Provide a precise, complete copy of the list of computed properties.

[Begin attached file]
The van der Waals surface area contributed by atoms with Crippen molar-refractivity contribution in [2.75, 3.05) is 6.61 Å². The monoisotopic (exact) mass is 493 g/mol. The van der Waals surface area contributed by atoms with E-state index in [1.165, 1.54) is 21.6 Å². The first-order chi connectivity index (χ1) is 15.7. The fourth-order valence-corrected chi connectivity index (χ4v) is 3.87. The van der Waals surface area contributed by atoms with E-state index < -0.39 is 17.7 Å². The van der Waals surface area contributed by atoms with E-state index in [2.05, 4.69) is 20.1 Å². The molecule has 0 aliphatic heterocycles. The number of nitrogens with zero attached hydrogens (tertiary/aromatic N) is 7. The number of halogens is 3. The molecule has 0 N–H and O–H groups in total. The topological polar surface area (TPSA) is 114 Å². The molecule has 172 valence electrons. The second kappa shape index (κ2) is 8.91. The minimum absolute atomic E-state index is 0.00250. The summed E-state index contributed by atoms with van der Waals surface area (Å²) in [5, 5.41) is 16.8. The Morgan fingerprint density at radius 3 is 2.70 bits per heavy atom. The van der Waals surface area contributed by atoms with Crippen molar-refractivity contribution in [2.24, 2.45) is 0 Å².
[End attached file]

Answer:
The van der Waals surface area contributed by atoms with Crippen molar-refractivity contribution in [2.75, 3.05) is 6.61 Å². The monoisotopic (exact) mass is 493 g/mol. The van der Waals surface area contributed by atoms with E-state index in [1.165, 1.54) is 21.6 Å². The first-order chi connectivity index (χ1) is 15.7. The fourth-order valence-corrected chi connectivity index (χ4v) is 3.87. The van der Waals surface area contributed by atoms with E-state index < -0.39 is 17.7 Å². The van der Waals surface area contributed by atoms with E-state index in [2.05, 4.69) is 20.1 Å². The molecule has 0 aliphatic heterocycles. The number of nitrogens with zero attached hydrogens (tertiary/aromatic N) is 7. The number of halogens is 3. The molecule has 0 N–H and O–H groups in total. The topological polar surface area (TPSA) is 114 Å². The molecule has 172 valence electrons. The second kappa shape index (κ2) is 8.91. The minimum absolute atomic E-state index is 0.00250. The summed E-state index contributed by atoms with van der Waals surface area (Å²) in [5, 5.41) is 16.8. The Morgan fingerprint density at radius 3 is 2.70 bits per heavy atom. The van der Waals surface area contributed by atoms with Crippen molar-refractivity contribution in [2.24, 2.45) is 0 Å².